TaxCorporate TaxEyes turn east as US targets avoidance

Eyes turn east as US targets avoidance

The IRS plans to stop US institutions from setting up structures that avoid tax by partnering with a foreign bank

Tax planners in the US have had a rough time of it recently. The Internal
Revenue Service has moved to wipe out tax schemes using special purpose vehicles
and presidential candidate Barack Obama has thrown his support behind a bill to
tighten rules on tax havens.

The IRS’s intentions to limit the use of special purpose vehicles may cause
particular alarm here in the UK. The IRS is planning to stop US institutions
from setting up structures that avoid tax by partnering with a foreign bank.

The scheme sees the institution and foreign partner pool assets in a special
purpose vehicle (SPV), and pay tax on the assets in the country where they are
held. The US institution then claims a tax credit on foreign tax paid, which
allows the foreign partner to lend money to the SPV at low interest rates.

UK banks are believed to have participated in these types of partnerships,
with Barclays Capital in particular cited as very active in the area. The IRS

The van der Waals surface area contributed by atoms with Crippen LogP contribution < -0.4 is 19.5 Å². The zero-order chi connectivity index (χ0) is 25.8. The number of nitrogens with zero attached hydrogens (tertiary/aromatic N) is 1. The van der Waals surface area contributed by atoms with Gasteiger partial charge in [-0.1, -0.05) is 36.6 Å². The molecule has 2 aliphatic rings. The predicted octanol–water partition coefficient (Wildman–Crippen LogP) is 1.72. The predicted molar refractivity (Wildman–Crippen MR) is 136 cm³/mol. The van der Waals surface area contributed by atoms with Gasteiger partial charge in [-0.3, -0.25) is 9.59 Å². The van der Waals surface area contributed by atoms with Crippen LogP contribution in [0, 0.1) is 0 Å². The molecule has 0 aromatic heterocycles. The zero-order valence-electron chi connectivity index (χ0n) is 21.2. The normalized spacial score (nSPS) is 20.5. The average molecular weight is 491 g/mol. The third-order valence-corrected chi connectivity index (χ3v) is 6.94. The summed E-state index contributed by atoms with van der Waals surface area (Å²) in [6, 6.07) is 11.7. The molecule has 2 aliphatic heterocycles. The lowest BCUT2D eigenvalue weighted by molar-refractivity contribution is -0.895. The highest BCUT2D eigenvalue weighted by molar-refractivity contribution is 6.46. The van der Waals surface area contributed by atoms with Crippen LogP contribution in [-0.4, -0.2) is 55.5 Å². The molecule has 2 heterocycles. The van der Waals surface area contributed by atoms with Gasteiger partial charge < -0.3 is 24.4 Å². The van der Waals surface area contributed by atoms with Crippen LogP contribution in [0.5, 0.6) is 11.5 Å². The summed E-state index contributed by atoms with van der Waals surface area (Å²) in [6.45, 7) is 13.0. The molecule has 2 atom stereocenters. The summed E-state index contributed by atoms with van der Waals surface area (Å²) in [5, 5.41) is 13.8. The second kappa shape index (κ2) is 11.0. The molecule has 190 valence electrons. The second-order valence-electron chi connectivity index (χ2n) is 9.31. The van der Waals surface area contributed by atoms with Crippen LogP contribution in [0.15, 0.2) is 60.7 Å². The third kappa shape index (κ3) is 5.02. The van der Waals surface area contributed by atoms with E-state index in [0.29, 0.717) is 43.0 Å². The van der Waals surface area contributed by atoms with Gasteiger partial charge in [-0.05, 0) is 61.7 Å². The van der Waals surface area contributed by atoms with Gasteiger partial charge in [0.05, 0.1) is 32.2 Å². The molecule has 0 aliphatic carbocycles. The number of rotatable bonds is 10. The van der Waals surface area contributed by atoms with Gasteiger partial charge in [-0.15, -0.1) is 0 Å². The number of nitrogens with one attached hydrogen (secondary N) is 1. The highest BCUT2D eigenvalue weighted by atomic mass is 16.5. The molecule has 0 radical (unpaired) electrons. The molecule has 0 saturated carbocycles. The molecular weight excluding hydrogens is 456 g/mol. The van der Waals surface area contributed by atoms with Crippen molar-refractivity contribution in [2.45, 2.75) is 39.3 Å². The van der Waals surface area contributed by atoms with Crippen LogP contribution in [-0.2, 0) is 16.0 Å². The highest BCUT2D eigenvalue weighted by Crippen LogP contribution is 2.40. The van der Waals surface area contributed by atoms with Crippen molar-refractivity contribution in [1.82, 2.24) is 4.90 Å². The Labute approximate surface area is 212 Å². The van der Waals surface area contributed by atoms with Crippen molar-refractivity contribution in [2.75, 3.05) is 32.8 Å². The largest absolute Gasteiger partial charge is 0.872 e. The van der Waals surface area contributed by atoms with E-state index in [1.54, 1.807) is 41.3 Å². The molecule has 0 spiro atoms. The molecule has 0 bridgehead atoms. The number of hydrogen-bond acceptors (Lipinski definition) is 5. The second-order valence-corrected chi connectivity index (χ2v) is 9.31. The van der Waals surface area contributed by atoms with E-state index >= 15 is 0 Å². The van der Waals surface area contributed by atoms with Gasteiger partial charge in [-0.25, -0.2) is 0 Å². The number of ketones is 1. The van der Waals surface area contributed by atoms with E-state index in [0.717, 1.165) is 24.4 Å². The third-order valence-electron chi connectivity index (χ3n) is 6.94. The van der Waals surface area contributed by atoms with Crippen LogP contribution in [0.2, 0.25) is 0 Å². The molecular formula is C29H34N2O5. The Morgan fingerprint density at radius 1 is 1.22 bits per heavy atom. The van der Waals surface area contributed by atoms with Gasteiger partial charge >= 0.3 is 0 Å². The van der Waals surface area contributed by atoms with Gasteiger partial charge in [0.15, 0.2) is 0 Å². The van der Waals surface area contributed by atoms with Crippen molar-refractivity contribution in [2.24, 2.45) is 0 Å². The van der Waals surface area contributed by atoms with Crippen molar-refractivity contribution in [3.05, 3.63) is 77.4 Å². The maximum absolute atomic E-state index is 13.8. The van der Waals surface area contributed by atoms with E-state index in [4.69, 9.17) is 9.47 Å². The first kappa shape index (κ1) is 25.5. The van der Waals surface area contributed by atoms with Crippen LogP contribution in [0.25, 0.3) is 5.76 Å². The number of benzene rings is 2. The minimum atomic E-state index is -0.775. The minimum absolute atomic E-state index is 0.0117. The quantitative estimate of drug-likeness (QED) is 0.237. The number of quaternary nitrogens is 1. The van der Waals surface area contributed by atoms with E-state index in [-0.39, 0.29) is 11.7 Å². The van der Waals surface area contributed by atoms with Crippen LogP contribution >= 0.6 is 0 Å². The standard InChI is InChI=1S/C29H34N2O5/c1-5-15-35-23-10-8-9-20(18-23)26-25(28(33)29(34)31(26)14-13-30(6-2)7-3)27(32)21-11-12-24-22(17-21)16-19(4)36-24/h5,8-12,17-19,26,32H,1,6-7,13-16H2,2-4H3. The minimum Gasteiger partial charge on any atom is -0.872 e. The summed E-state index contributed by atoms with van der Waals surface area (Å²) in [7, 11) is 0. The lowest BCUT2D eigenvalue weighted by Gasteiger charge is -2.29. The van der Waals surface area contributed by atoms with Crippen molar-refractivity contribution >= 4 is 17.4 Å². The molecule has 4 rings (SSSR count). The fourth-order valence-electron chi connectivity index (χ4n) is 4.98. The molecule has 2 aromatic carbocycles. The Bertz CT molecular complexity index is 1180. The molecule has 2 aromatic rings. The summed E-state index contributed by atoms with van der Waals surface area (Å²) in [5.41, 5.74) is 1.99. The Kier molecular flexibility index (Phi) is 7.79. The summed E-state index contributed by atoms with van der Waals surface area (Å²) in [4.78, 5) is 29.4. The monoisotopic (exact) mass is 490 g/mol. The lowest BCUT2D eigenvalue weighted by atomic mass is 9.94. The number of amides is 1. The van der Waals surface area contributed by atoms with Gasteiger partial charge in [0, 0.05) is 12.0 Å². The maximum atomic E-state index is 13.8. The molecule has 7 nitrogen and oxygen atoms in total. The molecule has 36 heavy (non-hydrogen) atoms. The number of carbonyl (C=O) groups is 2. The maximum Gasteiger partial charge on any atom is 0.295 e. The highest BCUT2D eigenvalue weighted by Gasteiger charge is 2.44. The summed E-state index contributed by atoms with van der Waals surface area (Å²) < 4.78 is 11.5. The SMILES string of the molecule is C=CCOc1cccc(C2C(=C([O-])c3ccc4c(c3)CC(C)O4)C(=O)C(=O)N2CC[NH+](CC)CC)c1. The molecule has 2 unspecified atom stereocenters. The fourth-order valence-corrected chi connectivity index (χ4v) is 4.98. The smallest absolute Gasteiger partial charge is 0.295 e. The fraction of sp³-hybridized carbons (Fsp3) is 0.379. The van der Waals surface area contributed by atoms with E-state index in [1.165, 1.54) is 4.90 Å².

crackdown will place a significant restriction on the ability of UK institutions
to participate in such planning.

But perhaps even more important for UK institutions is the fact that shifts
in US tax policy influence the stance of the UK tax authorities. The UK’s
effective tax policy chief, Dave Hartnett, is thought to be particularly close
to IRS chief Mark Everson.

The impact of the US is likely to be especially strong following the Seoul
Declaration, a manifesto drawn up by the tax administration heads of 30
countries at the OECD’s Forum on Tax Administration held in 2006.At the forum
tax authorities agreed to work together to fight non-compliance with tax law.

The thinking was that as business has become multinational, tax collection needs
to develop similar organisation and fluidity across borders.

With the IRS under pressure to raise revenue to plug Budget deficits without
taking the unpopular step of raising rates, tax avoidance has become a priority
and tax havens and special purpose vehicles are in the firing line.

With tax authorities working together more closely than ever before, don’t be
surprised if the UK begins to explore similar courses of action.

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